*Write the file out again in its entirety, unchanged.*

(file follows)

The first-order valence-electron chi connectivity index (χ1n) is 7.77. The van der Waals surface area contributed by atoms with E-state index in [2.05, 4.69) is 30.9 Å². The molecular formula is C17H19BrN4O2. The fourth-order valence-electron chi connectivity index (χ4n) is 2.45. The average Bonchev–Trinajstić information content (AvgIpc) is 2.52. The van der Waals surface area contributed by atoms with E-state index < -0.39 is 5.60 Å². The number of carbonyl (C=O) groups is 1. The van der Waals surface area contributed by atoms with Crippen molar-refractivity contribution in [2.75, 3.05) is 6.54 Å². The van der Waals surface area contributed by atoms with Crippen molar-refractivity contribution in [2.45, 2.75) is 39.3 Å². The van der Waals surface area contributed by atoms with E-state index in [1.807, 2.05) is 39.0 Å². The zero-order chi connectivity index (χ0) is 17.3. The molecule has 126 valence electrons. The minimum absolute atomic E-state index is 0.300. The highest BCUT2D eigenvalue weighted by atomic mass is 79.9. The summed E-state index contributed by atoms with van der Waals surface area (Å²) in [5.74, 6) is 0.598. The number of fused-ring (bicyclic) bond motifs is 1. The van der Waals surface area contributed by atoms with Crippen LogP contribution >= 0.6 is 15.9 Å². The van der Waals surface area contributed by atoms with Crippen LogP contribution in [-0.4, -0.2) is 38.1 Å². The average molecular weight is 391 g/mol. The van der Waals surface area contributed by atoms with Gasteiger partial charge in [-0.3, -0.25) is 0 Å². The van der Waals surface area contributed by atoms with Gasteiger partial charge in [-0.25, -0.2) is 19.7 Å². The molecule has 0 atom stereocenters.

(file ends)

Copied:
The first-order valence-electron chi connectivity index (χ1n) is 7.77. The van der Waals surface area contributed by atoms with E-state index in [2.05, 4.69) is 30.9 Å². The molecular formula is C17H19BrN4O2. The fourth-order valence-electron chi connectivity index (χ4n) is 2.45. The average Bonchev–Trinajstić information content (AvgIpc) is 2.52. The van der Waals surface area contributed by atoms with E-state index < -0.39 is 5.60 Å². The number of carbonyl (C=O) groups is 1. The van der Waals surface area contributed by atoms with Crippen molar-refractivity contribution in [2.75, 3.05) is 6.54 Å². The van der Waals surface area contributed by atoms with Crippen molar-refractivity contribution in [2.45, 2.75) is 39.3 Å². The van der Waals surface area contributed by atoms with E-state index in [1.807, 2.05) is 39.0 Å². The zero-order chi connectivity index (χ0) is 17.3. The molecule has 126 valence electrons. The minimum absolute atomic E-state index is 0.300. The highest BCUT2D eigenvalue weighted by atomic mass is 79.9. The summed E-state index contributed by atoms with van der Waals surface area (Å²) in [5.74, 6) is 0.598. The number of fused-ring (bicyclic) bond motifs is 1. The van der Waals surface area contributed by atoms with Crippen LogP contribution >= 0.6 is 15.9 Å². The van der Waals surface area contributed by atoms with Crippen LogP contribution in [-0.4, -0.2) is 38.1 Å². The average molecular weight is 391 g/mol. The van der Waals surface area contributed by atoms with Gasteiger partial charge in [-0.3, -0.25) is 0 Å². The van der Waals surface area contributed by atoms with Gasteiger partial charge in [-0.25, -0.2) is 19.7 Å². The molecule has 0 atom stereocenters.